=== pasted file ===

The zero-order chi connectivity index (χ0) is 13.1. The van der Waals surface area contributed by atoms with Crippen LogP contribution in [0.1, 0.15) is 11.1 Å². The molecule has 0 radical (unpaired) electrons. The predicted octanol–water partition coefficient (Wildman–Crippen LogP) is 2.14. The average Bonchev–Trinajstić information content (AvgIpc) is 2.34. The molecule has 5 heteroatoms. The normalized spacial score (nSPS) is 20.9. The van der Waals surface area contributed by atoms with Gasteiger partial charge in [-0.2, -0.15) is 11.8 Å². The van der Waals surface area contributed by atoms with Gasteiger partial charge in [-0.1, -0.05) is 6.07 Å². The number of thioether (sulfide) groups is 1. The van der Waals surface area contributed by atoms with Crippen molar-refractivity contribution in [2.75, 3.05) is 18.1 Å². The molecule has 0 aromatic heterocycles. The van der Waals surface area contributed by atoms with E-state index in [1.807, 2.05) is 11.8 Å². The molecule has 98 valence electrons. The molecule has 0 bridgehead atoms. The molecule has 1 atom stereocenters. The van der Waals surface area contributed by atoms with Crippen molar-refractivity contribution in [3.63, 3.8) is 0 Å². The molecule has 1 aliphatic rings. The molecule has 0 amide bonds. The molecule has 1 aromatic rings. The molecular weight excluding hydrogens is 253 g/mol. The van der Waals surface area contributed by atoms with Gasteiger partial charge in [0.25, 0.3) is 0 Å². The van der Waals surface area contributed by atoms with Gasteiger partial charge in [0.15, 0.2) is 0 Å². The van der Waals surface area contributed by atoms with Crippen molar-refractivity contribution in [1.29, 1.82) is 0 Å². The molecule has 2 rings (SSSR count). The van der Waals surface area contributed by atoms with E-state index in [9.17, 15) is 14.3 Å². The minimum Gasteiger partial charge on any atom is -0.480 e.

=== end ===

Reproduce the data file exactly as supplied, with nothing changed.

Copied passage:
The zero-order chi connectivity index (χ0) is 13.1. The van der Waals surface area contributed by atoms with Crippen LogP contribution in [0.1, 0.15) is 11.1 Å². The molecule has 0 radical (unpaired) electrons. The predicted octanol–water partition coefficient (Wildman–Crippen LogP) is 2.14. The average Bonchev–Trinajstić information content (AvgIpc) is 2.34. The molecule has 5 heteroatoms. The normalized spacial score (nSPS) is 20.9. The van der Waals surface area contributed by atoms with Gasteiger partial charge in [-0.2, -0.15) is 11.8 Å². The van der Waals surface area contributed by atoms with Gasteiger partial charge in [-0.1, -0.05) is 6.07 Å². The number of thioether (sulfide) groups is 1. The van der Waals surface area contributed by atoms with Crippen molar-refractivity contribution in [2.75, 3.05) is 18.1 Å². The molecule has 0 aromatic heterocycles. The van der Waals surface area contributed by atoms with E-state index in [1.807, 2.05) is 11.8 Å². The molecule has 98 valence electrons. The molecule has 0 bridgehead atoms. The molecule has 1 atom stereocenters. The van der Waals surface area contributed by atoms with Crippen molar-refractivity contribution in [3.63, 3.8) is 0 Å². The molecule has 1 aliphatic rings. The molecule has 0 amide bonds. The molecule has 1 aromatic rings. The molecular weight excluding hydrogens is 253 g/mol. The van der Waals surface area contributed by atoms with Gasteiger partial charge in [0.25, 0.3) is 0 Å². The van der Waals surface area contributed by atoms with Gasteiger partial charge in [0.15, 0.2) is 0 Å². The van der Waals surface area contributed by atoms with Crippen molar-refractivity contribution in [1.29, 1.82) is 0 Å². The molecule has 2 rings (SSSR count). The van der Waals surface area contributed by atoms with E-state index in [9.17, 15) is 14.3 Å². The minimum Gasteiger partial charge on any atom is -0.480 e.